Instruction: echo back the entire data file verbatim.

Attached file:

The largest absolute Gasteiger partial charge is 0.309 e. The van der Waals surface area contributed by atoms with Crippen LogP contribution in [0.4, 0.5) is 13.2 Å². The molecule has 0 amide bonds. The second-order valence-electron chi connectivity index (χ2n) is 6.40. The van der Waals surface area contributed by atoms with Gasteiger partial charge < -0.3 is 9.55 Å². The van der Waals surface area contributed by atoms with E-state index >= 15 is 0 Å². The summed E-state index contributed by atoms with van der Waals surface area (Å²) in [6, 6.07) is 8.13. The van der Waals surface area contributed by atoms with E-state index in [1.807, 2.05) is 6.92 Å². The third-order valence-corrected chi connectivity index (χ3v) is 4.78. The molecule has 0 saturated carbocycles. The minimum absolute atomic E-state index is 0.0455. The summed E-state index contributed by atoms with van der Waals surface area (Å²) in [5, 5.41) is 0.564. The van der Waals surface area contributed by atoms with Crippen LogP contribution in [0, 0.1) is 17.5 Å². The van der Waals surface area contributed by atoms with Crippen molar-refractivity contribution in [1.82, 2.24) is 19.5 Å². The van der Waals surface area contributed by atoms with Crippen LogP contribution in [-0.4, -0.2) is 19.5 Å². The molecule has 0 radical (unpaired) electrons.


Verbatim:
The largest absolute Gasteiger partial charge is 0.309 e. The van der Waals surface area contributed by atoms with Crippen LogP contribution in [0.4, 0.5) is 13.2 Å². The molecule has 0 amide bonds. The second-order valence-electron chi connectivity index (χ2n) is 6.40. The van der Waals surface area contributed by atoms with Gasteiger partial charge < -0.3 is 9.55 Å². The van der Waals surface area contributed by atoms with E-state index >= 15 is 0 Å². The summed E-state index contributed by atoms with van der Waals surface area (Å²) in [6, 6.07) is 8.13. The van der Waals surface area contributed by atoms with E-state index in [1.807, 2.05) is 6.92 Å². The third-order valence-corrected chi connectivity index (χ3v) is 4.78. The molecule has 0 saturated carbocycles. The minimum absolute atomic E-state index is 0.0455. The summed E-state index contributed by atoms with van der Waals surface area (Å²) in [5, 5.41) is 0.564. The van der Waals surface area contributed by atoms with Crippen LogP contribution in [0, 0.1) is 17.5 Å². The van der Waals surface area contributed by atoms with Crippen molar-refractivity contribution in [1.82, 2.24) is 19.5 Å². The van der Waals surface area contributed by atoms with Crippen LogP contribution in [-0.4, -0.2) is 19.5 Å². The molecule has 0 radical (unpaired) electrons.